Why a Virtual Customer Could Save Your Contact Center
Getting a customer's perspective on contact center performance is a must-do.
Being able to deliver a delightful customer experience can be the difference between the success or failure of a business -- and that makes a 360-degree view of contact center performance management an imperative, as discussed in my previous No Jitter post, "Delivering Omnichannel Experience in Multichannel World." Exploring this idea further, it's also important that organizations get a customer's perspective on how the contact center is performing.
Performance management looks at your environment to get an understanding of the customer experience -- are all systems up and running? Are calls routing correctly? Is call quality acceptable? Ultimately, this insight comes from monitoring the internal ecosystem. The challenge is in turning the viewpoint around so you can have the same experience as the customer. But, short of having people sitting there trying to dial in to the contact center, how achievable is this?
Be the Customer
What you need is a "virtual customer," one that will behave exactly the same way as your actual customers do. It should be able to dial into your contact center, go through your IVR, interact with your live agents and all other systems, log onto your website, and log onto mobile devices. By performing these tasks, a virtual customer would be able to experience your customer service from the outside, just like any other customer.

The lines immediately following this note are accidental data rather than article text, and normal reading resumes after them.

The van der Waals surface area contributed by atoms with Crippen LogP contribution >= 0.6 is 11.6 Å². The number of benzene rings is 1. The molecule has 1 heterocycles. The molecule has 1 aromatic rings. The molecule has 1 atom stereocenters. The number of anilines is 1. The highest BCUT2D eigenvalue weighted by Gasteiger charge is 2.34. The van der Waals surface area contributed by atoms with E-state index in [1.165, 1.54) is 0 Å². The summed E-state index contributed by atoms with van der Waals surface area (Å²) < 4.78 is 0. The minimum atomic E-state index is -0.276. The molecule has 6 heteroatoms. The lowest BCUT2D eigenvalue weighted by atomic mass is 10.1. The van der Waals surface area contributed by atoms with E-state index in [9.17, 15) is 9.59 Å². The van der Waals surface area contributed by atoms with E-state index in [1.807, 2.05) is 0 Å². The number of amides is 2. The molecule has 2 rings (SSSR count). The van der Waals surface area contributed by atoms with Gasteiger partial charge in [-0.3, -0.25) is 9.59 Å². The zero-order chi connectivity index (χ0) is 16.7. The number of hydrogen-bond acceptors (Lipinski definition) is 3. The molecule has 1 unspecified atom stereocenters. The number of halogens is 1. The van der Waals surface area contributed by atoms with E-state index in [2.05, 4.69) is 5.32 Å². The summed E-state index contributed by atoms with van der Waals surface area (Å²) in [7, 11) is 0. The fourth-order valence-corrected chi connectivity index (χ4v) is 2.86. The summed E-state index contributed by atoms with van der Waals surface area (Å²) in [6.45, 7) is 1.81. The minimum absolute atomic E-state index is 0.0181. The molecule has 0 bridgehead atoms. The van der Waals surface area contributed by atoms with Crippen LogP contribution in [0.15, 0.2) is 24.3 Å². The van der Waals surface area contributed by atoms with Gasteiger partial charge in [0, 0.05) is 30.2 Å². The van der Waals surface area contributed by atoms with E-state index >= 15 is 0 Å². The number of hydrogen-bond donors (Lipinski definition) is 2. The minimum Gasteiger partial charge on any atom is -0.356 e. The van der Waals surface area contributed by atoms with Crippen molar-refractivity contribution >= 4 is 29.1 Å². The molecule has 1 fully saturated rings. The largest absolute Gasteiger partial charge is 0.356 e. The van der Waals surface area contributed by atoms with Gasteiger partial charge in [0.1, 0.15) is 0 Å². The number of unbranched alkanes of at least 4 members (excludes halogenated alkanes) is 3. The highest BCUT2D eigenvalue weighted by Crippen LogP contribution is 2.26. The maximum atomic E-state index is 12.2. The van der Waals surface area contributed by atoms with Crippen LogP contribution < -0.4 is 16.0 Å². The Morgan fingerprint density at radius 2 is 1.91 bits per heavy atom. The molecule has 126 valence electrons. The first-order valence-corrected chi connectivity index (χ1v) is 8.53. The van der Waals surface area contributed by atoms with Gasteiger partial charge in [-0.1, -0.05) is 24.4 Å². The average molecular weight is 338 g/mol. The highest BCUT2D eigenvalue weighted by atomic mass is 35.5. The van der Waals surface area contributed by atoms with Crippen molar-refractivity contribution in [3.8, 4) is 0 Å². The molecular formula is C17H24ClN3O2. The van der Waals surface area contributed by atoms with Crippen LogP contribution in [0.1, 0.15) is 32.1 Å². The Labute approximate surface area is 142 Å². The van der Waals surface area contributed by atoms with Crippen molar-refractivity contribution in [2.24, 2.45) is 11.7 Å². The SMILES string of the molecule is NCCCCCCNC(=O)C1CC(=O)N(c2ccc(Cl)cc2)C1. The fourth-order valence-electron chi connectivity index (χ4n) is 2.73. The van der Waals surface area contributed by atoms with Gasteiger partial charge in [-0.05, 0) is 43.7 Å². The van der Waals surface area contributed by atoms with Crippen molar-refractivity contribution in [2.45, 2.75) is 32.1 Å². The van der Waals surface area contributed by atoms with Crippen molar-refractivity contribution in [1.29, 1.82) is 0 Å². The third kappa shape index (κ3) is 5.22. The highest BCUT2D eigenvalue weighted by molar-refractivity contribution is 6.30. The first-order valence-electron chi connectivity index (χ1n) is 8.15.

When you're opening your contact center at the start of a business day, you want to be completely certain customers can get through and experience the interaction as you planned it. They're dialing in from different parts of the country, looking forward to the great service your contact center will provide them. No matter what time of day or night, your virtual customer would be there to make sure everything is working according to expectations.
The virtual customer would need to be able to do a regular service check that tries out every nook and cranny of your contact center. It would look at every single function to make sure any customer who calls in during the business day will get the service you want to deliver. It also should be able to perform checks periodically throughout the day, during the night, or even during off hours.
Withstand Peak Demand
Whether during Black Friday, storm season, open enrollment, new product releases or a major marketing campaign, you know you can expect a deluge of people contacting your organization. The question is, how will your technology stand up -- just how big will the stress be on the system?
Proactive testing ensures the rich omnichannel experiences you offer will be load-tested. You can see exactly how much of a load your systems can handle before they break. The ultimate goal is to be completely certain your websites, telephony, mobile interactions, and other channels will all be up to the task.
We all know what it feels like to be a customer attempting to use a system only to watch it fall over. It could be in government, retail, financial services, healthcare, or utility companies (especially during storm season; see related post, "Test Your HA Architecture Before Peak Season"). At a bricks and mortar store, all it takes is a shopping cart with a squeaky wheel to sour our entire impression of a company.
Today's squeaky wheel is a website error or dead-end in an IVR. Unfortunately the impact is amplified, impacting many more customers, and often difficult to detect. Of course, no amount of actual human effort will result in the testing of every nook and cranny of an environment. That's why it's absolutely necessary to deploy virtual customers to have peace of mind that you are consistently delivering an outstanding customer experience.